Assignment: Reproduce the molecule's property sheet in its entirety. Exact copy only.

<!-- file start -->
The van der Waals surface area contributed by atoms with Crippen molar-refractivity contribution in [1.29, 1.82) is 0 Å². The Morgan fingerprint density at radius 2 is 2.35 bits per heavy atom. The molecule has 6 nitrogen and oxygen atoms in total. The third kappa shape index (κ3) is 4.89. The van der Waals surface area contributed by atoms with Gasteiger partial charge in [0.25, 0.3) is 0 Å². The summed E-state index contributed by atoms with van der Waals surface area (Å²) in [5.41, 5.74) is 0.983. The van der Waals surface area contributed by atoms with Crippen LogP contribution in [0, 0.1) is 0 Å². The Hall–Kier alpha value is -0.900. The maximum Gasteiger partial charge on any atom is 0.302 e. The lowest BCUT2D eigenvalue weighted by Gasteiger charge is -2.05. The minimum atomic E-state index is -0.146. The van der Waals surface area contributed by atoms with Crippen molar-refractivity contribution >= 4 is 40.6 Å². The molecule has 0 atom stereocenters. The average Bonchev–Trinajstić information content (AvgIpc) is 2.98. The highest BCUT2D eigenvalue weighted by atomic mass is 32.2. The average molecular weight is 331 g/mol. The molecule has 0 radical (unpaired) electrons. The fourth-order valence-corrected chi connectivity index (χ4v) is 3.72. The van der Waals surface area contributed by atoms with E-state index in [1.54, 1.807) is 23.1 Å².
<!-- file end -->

The van der Waals surface area contributed by atoms with Crippen molar-refractivity contribution in [1.29, 1.82) is 0 Å². The Morgan fingerprint density at radius 2 is 2.35 bits per heavy atom. The molecule has 6 nitrogen and oxygen atoms in total. The third kappa shape index (κ3) is 4.89. The van der Waals surface area contributed by atoms with Gasteiger partial charge in [0.25, 0.3) is 0 Å². The summed E-state index contributed by atoms with van der Waals surface area (Å²) in [5.41, 5.74) is 0.983. The van der Waals surface area contributed by atoms with Crippen LogP contribution in [0, 0.1) is 0 Å². The Hall–Kier alpha value is -0.900. The maximum Gasteiger partial charge on any atom is 0.302 e. The lowest BCUT2D eigenvalue weighted by Gasteiger charge is -2.05. The minimum atomic E-state index is -0.146. The van der Waals surface area contributed by atoms with Crippen molar-refractivity contribution >= 4 is 40.6 Å². The molecule has 0 atom stereocenters. The average Bonchev–Trinajstić information content (AvgIpc) is 2.98. The highest BCUT2D eigenvalue weighted by atomic mass is 32.2. The average molecular weight is 331 g/mol. The molecule has 0 radical (unpaired) electrons. The fourth-order valence-corrected chi connectivity index (χ4v) is 3.72. The van der Waals surface area contributed by atoms with E-state index in [1.54, 1.807) is 23.1 Å².